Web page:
Crops across much of Saskatchewan are scorched, stunted and thin as they wither under the unrelenting heat wave blanketing Saskatchewan, according to the province's latest crop report.
The sustained heat, combined with strong winds, little rain and a zero surplus in topsoil moisture, is threatening to cause irreversible crop damage and hastening harvest, the report said.
If that wasn't enough, heat-loving grasshoppers are now eating away at crops.
Adrienne Ivey and her husband farm about 10,000 acres near Ituna, 134 kilometres northeast of Regina.
She said going into the summer their land was the driest it's been since they started farming 20 years ago.
"The crops were looking like they were under a lot of stress and really starting to burn up," Ivey said.
"Our land is a bit rolling, so the hilltops were very dry and starting to burn off."
Ivey's land received about a centimetre of rain overnight Sunday, but she said no amount of rain will make up for the relentless heat stress crops are currently under.
"Just the heat alone, even if we had lots of moisture, when crops are flowering and it's that hot something happens called heat blast where the blossoms are actually damaged and cannot produce seed, so it's a difficult time of year to face this level of heat."
Daryl Fransoo farms about 6,000 acres near Glaslyn, 70 kilometres north of the Battlefords, an area which normally receives a lot of rain. He said rainfall is down to less than 40 per cent of an average year.
"It's desperate. Thirty above every day for the next week or so ... things are not looking up," said Fransoo, who is also chair of the Western Canadian Wheat Growers.
"Our crops are poor to say the least. The heat continues to take off bushels day-by-day. I really don't know if we'll end up with even a quarter of a crop at this point."
Temperatures across much of the province are forecast to remain above 30 C well into next week.
Terri Lang, a meteorologist with Environment and Climate Change Canada, said there is no rain in the extended forecast, just "scattered showers or thunderstorms at best."
"This heat wave is expected to have a long duration and to be quite intense," she said, adding that the province could see temperatures break records early next week.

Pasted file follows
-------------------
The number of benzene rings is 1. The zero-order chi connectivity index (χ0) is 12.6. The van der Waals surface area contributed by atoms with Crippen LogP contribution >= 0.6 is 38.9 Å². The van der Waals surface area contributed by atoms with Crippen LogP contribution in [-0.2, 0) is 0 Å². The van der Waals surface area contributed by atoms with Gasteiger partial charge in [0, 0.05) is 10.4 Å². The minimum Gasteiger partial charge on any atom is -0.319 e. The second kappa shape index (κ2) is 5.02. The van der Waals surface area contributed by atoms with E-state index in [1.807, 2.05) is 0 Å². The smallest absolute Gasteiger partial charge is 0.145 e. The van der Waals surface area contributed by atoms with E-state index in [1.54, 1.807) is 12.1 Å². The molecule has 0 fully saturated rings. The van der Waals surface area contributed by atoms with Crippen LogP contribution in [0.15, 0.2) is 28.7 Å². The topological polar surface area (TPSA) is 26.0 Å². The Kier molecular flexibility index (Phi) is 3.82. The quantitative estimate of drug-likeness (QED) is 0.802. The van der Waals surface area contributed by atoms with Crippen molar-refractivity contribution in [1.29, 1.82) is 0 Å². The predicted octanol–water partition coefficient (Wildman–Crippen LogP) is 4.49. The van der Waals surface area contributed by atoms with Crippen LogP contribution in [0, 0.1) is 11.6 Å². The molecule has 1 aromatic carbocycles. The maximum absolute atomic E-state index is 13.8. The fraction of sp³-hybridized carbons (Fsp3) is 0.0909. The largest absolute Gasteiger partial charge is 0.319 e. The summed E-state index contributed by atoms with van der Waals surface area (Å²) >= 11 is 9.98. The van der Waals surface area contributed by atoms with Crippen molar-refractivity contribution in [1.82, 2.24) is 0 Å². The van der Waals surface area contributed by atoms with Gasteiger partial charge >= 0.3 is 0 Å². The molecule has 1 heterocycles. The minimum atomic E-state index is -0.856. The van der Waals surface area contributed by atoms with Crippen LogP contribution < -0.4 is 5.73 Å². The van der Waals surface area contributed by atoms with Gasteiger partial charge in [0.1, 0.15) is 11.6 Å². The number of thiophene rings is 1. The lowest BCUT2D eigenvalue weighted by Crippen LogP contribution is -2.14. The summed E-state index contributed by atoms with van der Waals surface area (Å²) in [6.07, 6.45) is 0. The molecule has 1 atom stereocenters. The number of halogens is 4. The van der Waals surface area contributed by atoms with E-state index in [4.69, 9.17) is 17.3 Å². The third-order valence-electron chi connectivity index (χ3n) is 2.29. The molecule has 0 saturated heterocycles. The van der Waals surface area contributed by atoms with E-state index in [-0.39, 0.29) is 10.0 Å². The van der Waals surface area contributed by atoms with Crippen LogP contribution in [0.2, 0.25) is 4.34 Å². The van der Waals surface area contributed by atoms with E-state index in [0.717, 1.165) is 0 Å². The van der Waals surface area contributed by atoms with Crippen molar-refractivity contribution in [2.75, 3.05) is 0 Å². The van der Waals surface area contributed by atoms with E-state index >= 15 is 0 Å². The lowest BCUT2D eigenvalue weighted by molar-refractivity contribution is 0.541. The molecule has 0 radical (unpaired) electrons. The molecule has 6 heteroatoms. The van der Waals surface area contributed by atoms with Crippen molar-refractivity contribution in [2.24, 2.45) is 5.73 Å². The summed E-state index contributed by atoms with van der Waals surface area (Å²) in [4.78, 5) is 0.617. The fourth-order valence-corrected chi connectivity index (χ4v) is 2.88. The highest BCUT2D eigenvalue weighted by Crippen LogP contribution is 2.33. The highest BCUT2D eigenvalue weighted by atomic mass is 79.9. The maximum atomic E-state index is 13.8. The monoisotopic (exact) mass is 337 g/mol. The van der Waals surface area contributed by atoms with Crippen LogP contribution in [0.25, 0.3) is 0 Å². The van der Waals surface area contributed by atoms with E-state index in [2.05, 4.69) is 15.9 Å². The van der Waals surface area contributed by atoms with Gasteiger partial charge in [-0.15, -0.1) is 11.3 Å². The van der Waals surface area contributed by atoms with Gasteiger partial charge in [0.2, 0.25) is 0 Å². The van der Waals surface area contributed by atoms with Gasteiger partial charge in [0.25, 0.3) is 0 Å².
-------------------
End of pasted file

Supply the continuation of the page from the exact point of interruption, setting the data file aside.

From the southwest corner up through central Saskatchewan, farmers are watching their crops burn.
Todd Lewis, president of the Agricultural Producers Association of Saskatchewan (APAS), farms at Gray Saskatchewan, 38 kilometres southeast of Regina. His land in southeast Saskatchewan is in one of the few areas to have received regular rains.
But Lewis said his crops are still at risk from the heat if they don't keep getting regular top ups of moisture.
"Really across Saskatchewan this year we're trying to grow a crop from the top down instead of from the bottom up. The soil's moisture tank is empty and there's no reserve moisture in the soil."
The latest crop report said topsoil moisture is currently at a "zero per cent surplus."
Hay and pastureland topsoil moisture is also at a zero per cent surplus, the report stated.
The crops are well past burning. They basically have burned up. - Todd Lewis
Lewis said spring rains jump-started crop germination, which used up early soil moisture reserves.
"We're seeing crops literally dry up and in many cases they're past the point of no return," Lewis said.
"Unfortunately in a lot of the province, the crops are well past burning. They basically have burned up."
Outlook-based Kaeley Kindrachuk is a crops extension specialist with the Ministry of Agriculture, which produces the crop report.
She said even with irrigation available to some farmers in the Outlook area, the heat, wind and now grasshoppers are hurting crops.
"For the most part, a lot of the crops look like they are burning up and they have a lot of heat and wind damage," she said.
"We're getting some grasshopper reports in some of those cereal crops, specifically in barley. So that's also not helping things out."
Kindrachuk said the farmland in southeastern Saskatchewan around Estevan and southeast of Regina is one of the few areas with moisture.
On average, crops are about two weeks ahead of a normal year and rain is badly needed, she said.
"It is too late to increase yield. What moisture will do now is help preserve the yield that we have, but also to limit our risk of having fires around here as well," Kindrachuk said, noting hot, dry weather increases the risk of equipment fires during harvest.
Kindrachuk said the Farm Stress Line is available 24-hours a day at 1-800-667-4442 for producers needing support.